black and white.

When I began sharing my story so publicly, I expected to be met with diverse responses. I assumed there would be a mix of support and questions; adoptees relating to my healing process, others inquiring about issues I have brought to light. But, I was not as well prepared for the opposite reactions. Reactions of disgust and reproach.

I have received numerous comments from strangers, friends and family that are laced with an idealistic view of adoption. Their remarks forcefully explain my experience as invalid, and they reiterate that adoption is purely beautiful and can only be full of joy and love. Their assumptions regard me as negative and ungrateful.

It appears as if some individuals can only view adoption as all good or all bad, that it can only be seen as a black and white issue.

This seems to be a very rigid way of thinking.

Adoption, to me, is more of a variety of color than black and white. Am I anti-adoption? No. Am I pro-adoption? No. I believe there are times in which adoption provides a place of safety, security and love for a child, while I also believe there are discrepancies within the multi billion dollar adoption industry that need to be challenged.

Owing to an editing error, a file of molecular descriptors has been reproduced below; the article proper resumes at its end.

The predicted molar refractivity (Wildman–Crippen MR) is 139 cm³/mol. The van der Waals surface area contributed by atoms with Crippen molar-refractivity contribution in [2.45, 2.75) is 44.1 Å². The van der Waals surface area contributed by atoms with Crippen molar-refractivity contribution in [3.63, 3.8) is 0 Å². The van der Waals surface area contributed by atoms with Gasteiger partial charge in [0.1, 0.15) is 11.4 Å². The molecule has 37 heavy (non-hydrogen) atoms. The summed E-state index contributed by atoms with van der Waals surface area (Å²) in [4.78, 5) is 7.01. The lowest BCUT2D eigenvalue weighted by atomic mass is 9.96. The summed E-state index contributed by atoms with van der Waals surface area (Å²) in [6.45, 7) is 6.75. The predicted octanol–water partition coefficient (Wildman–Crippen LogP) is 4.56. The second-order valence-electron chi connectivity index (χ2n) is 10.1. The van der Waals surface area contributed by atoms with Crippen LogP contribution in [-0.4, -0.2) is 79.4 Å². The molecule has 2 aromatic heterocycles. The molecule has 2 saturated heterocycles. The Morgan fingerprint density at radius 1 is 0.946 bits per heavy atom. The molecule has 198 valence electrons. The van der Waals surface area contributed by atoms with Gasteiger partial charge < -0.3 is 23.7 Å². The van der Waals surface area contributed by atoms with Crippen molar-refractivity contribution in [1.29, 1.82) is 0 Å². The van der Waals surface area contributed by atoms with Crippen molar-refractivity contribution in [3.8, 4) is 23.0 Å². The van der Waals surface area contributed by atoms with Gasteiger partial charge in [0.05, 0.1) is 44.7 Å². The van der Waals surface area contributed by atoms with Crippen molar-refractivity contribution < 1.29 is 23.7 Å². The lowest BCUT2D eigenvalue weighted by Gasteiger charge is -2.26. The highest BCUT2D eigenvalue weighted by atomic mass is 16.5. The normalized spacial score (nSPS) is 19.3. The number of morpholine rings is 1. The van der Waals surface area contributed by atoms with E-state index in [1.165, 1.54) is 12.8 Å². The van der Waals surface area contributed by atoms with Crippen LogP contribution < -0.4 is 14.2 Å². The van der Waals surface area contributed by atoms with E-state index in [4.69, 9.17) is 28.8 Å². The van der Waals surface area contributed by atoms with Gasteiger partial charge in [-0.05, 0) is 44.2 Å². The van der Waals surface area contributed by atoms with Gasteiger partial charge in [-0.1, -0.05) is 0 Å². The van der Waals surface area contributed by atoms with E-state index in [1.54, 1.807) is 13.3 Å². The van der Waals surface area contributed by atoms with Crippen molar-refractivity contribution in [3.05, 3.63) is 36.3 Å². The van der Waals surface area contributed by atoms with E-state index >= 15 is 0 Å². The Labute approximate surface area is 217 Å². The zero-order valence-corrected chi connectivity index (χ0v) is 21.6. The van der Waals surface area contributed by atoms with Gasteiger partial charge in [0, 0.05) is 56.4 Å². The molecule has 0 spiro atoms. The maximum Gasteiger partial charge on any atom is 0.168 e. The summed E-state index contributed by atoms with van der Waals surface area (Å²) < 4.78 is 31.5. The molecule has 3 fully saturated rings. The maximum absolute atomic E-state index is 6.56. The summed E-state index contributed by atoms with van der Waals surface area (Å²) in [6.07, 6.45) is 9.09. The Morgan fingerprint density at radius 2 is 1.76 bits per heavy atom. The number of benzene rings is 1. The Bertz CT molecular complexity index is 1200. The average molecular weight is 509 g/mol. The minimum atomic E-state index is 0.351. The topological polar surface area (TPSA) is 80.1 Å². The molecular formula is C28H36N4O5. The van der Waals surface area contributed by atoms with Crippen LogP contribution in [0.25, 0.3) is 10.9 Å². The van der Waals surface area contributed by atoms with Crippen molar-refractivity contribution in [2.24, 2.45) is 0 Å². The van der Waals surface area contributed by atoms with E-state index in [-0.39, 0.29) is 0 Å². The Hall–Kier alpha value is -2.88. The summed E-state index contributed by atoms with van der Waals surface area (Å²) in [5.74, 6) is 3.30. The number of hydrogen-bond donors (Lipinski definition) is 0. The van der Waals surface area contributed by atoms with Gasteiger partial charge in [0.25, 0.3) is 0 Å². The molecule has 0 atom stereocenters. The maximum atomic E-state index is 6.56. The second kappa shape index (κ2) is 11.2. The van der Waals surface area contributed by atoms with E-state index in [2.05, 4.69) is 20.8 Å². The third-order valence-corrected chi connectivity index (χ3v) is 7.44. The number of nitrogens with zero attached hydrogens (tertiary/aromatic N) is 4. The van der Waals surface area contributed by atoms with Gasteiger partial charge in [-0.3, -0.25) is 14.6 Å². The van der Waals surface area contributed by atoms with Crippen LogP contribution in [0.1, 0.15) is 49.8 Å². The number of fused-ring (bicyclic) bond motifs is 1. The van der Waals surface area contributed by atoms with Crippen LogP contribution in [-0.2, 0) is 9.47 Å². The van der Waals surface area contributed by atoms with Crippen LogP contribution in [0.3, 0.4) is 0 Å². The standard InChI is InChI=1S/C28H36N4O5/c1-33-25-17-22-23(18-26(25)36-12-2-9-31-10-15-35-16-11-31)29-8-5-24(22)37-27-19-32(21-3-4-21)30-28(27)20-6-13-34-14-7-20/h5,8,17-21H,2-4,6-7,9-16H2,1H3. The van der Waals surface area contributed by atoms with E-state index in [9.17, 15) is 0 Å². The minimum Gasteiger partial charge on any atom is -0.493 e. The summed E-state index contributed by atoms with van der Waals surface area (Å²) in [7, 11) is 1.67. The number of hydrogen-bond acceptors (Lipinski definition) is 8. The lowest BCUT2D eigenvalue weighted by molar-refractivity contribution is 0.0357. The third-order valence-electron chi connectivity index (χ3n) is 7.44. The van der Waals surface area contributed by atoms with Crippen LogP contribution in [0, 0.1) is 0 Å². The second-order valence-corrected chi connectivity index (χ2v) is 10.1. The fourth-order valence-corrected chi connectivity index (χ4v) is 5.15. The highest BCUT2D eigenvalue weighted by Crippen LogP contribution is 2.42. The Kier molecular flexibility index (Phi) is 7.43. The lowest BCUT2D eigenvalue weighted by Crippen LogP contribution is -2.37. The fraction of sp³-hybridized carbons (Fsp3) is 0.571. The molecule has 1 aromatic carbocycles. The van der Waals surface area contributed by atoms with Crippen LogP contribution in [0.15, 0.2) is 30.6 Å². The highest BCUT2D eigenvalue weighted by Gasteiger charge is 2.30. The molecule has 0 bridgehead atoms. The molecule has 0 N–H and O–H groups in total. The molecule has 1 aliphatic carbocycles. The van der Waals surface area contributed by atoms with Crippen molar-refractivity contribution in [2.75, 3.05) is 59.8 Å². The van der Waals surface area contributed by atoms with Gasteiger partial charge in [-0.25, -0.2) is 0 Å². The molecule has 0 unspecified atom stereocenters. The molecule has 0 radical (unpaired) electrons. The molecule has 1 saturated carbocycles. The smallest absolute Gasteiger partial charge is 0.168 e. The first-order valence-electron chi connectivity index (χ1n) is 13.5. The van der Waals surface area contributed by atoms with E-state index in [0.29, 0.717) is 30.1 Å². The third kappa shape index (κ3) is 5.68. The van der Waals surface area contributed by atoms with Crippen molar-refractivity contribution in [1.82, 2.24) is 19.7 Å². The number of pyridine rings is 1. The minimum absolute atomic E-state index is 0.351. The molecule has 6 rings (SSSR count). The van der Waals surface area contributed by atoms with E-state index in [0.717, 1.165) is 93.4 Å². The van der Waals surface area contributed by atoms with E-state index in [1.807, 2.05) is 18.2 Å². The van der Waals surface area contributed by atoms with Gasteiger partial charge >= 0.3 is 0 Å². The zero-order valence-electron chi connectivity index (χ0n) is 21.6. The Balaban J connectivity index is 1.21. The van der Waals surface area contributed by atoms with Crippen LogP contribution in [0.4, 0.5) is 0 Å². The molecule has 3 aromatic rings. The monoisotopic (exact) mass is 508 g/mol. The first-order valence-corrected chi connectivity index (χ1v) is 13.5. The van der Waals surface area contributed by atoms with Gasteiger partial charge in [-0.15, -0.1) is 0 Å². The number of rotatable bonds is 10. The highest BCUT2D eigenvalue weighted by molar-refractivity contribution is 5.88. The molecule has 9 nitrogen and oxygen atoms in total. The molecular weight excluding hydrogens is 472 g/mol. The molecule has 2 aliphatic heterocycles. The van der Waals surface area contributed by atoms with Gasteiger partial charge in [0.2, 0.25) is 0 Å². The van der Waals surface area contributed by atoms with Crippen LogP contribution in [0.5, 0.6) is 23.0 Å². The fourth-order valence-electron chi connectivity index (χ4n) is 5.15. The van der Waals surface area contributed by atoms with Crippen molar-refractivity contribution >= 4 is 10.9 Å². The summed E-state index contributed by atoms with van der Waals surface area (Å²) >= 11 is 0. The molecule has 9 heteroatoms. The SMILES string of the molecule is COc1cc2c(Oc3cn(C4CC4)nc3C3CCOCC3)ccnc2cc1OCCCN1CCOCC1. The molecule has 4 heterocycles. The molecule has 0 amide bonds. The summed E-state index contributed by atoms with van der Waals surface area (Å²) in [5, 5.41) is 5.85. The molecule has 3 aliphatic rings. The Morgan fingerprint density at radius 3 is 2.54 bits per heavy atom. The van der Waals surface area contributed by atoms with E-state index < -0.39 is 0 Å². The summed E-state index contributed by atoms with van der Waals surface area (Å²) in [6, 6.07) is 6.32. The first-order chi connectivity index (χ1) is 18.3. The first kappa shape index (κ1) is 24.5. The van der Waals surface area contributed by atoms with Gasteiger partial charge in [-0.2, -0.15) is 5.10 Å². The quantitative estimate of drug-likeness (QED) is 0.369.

Every adoptee’s story is different. Some have had an experience they would describe as wonderful, speaking mainly of positive notions, while other adoptees have had a horrendous experience and the negative memories outweigh the rest.

Regardless of views and opinions, listening to adoptee stories with open minds and hearts is vital in hoping to change a broken system. Listening without a bias or judgement, allows adoptees to share what they have an expert level of experience in: adoption.

Instead of approaching an adoptees’ words through the lens of black and white, see them as a vast array of colors; a tapestry woven together of stories and experiences. Each hue is needed and necessary in creating a colorful pattern of knowledge, expertise and awareness. Without color, there is a refusal to challenge a current perspective and a lack of flexibility as it fades into a system of black and white thinking. Without color, adoptees are told their lives are invalid, their stories are untruthful, and their attitudes only display a sense of selfishness and anger.

Although the negative responses from others will continue, I have hope there will be more openness towards adoptees and their voices will be not only heard but upheld. Until then, I will keep sharing and keep elevating adoptee voices as we empower each other and strive to bring color into the black and white.


  1. Man, Brooke, in my adoptee opinion, you keep hitting the nail right on the head. I think our society in general seems unable, unwilling, or unaware of how to be non-dualistic thinkers and feelers. They seemed threatened, and dare I say, addicted to their own way of thinking. Thank you for continuing to speak out in love, truth, and truth.

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